Voice Over • Video Narration
Learning/Explainer content, informative
Middle Aged (35-54)
Note: Transcripts are generated using speech recognition software and may contain errors.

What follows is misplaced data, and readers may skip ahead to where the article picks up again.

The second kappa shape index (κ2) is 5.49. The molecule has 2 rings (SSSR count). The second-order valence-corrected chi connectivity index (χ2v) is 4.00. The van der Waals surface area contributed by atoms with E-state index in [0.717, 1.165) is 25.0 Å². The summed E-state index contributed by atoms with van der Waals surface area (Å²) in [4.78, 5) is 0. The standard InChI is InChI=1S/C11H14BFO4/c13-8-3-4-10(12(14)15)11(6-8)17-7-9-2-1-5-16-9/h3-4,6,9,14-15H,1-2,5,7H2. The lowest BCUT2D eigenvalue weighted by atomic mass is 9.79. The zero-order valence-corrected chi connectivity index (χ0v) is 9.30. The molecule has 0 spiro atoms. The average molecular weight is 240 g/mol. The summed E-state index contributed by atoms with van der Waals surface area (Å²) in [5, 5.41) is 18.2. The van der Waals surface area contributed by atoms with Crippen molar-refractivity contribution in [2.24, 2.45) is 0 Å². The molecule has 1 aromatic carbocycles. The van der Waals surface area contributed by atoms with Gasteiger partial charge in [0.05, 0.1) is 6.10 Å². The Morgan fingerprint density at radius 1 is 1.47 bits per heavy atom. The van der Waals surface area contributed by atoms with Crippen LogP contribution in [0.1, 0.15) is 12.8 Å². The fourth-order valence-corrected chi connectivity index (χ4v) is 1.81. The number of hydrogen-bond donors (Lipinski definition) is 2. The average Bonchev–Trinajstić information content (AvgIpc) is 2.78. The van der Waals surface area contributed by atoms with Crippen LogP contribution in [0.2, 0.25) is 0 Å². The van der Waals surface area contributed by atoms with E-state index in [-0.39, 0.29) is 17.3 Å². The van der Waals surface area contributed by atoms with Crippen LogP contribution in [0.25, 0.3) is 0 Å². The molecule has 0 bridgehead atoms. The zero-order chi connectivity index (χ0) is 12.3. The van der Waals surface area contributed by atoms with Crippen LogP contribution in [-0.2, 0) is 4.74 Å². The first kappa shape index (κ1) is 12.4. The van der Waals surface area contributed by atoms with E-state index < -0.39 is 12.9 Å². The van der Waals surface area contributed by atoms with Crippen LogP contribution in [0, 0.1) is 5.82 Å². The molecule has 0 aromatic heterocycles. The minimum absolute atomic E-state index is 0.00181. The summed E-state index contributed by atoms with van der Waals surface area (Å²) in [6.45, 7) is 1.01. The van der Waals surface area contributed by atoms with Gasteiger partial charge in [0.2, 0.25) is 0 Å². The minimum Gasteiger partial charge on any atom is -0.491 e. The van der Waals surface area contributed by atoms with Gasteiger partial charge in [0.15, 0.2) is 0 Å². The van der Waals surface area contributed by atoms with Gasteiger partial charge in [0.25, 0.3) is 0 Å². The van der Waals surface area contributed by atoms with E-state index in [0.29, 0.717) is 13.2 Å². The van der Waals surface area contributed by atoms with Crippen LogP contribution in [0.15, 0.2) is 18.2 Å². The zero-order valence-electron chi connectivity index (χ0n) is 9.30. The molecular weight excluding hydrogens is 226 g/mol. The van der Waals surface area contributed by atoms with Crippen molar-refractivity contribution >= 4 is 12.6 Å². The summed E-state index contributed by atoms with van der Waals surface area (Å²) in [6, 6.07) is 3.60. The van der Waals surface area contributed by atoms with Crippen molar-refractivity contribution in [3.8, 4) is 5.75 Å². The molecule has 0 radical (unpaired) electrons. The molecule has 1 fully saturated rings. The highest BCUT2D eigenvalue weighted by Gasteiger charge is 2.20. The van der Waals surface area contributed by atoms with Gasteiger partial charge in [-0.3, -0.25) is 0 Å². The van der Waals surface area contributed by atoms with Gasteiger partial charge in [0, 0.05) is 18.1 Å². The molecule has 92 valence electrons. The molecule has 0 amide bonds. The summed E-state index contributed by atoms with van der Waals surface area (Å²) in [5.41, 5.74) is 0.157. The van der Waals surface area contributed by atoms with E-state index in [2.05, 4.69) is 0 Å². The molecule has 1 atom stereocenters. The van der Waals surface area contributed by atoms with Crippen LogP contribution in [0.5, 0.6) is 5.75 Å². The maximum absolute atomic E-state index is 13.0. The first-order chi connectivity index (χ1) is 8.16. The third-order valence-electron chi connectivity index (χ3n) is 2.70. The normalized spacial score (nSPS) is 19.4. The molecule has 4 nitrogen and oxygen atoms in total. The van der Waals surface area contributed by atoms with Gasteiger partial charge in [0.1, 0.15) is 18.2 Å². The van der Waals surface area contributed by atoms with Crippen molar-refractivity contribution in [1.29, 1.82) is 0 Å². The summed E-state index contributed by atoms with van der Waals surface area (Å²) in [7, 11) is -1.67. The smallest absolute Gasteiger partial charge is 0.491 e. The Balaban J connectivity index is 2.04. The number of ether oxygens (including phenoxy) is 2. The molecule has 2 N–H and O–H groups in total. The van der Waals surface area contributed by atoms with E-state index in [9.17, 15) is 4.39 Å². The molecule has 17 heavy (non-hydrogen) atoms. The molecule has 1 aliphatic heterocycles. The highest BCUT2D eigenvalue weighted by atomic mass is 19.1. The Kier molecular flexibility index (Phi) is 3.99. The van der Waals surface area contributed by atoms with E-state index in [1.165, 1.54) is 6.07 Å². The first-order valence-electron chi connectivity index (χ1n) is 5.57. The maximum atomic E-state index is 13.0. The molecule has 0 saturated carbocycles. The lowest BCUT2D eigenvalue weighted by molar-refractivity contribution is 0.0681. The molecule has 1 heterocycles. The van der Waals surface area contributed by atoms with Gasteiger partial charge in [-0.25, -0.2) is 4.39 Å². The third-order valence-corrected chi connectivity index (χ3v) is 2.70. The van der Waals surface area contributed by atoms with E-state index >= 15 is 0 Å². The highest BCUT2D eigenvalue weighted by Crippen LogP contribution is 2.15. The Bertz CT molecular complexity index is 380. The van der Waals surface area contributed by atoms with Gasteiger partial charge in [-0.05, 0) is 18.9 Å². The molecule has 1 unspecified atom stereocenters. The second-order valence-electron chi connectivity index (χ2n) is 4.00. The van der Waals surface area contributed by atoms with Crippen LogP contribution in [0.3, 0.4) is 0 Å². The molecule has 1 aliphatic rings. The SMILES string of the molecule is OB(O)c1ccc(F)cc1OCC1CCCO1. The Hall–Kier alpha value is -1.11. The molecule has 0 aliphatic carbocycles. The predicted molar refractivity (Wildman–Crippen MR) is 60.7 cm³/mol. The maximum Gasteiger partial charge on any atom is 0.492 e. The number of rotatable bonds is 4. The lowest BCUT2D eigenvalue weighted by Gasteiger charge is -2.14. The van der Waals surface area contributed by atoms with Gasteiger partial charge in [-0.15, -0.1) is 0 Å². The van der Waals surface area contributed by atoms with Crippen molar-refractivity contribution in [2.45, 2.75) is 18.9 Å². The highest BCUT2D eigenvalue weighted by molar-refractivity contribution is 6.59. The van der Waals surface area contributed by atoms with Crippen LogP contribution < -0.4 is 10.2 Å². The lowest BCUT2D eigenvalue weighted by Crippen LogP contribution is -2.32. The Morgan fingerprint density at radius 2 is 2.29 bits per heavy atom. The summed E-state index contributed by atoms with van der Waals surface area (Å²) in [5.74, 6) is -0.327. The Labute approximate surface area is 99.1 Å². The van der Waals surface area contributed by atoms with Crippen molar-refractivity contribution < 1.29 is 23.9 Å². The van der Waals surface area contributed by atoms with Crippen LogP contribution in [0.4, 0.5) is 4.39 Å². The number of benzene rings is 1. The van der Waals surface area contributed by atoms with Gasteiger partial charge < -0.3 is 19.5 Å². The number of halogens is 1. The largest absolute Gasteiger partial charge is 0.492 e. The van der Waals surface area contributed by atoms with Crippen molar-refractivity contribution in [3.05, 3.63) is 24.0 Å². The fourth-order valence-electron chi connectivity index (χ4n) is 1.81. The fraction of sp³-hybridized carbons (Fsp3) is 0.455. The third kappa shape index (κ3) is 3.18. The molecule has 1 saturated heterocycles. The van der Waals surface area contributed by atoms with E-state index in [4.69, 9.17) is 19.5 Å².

Let's discuss the process of underwriting a labeled bond through a bank. It's very similar to any other type of bond it starts with the bank evaluating investor demand for this type of offering. We start by determining the value of the business by discounting the cash flow and look at the comparable companies, precedent deals, etcetera. We arrive at a pricing range with a minimum and maximum price that institutional investors will purchase this issue. The issue will be priced typically within the range, but it may be priced outside the range in case of a very heavily oversubscribed offering or it may be re priced below the range if demand is lower than expected. If it's a social or a green bond, the bank will assist the issuer to draft a social or green bond framework, select a market standard like the social bond principles or the green bond principles from. I see Emma and get a second party opinion from a verifier to ensure that the projects are eligible. The bank then considers the market conditions. Is it a hot or a cold market? What is the investor appetite or risk level in the market right now. The bank will also work on the structuring. Is it going to be a domestic or international bond? Is it going to be retail or institutional? What maturity? What security package? What covenants then it's time to start actually selling the deal. There are usually two types of underwriting commitments or offerings, firm commitment or best efforts in a firm commitment? The underwriter buys the entire issue and is responsible for selling it on in a best efforts basis. The most common the deal is marketed but the underwriter doesn't make any promise about how that deal will be performing or how much of it is sold. A road show is launched to take management in front of investors. A successful road show depends on presenting the management structure and governance of the business as investors believe that these are linked to good returns. Additionally, the investors will want to know more about the business. It is important to highlight the risks and be upfront about them. Next is the strategy of the business, both medium and long term. What are the strategic initiatives? How is it going to create sustainable value over the long run? In addition, a thorough analysis of the industry or sector will look at trends in the industry. The use of proceeds will be discussed in particular in light of the social or green projects that the bond will be financing after the roadshow is concluded, starts the book building process. A prospectuses is sent to investors as well as a price range that investment bankers expect investors to be interested in. The initial price then leads to a commitment at a revised more firm price. This is how the book of demand is built with a list of orders at different prices. The bankers look at all the orders and decide what the clearing price will be. So the issue is fully closed. The orders are then allocated to investors. They might not get all of the orders they wanted. If the book is oversubscribed, a large investor base is good, it will help achieve price stability. In the secondary markets, access to the market is always going to be critical. So in pricing the issue, there are a couple of trade offs. There's tension in the choices. The issuer wants a price low enough to support aftermarket performance, but not so low to feel that the money was left on the table. Finally, the bonds are settled and delivered to the investor's account. They can be sold and bought in the markets through a clearing house. The bonds can also be listed on an exchange for increased visibility and transparency. In the end, the issuer receives the proceeds into their account and can start investing in their social or green projects.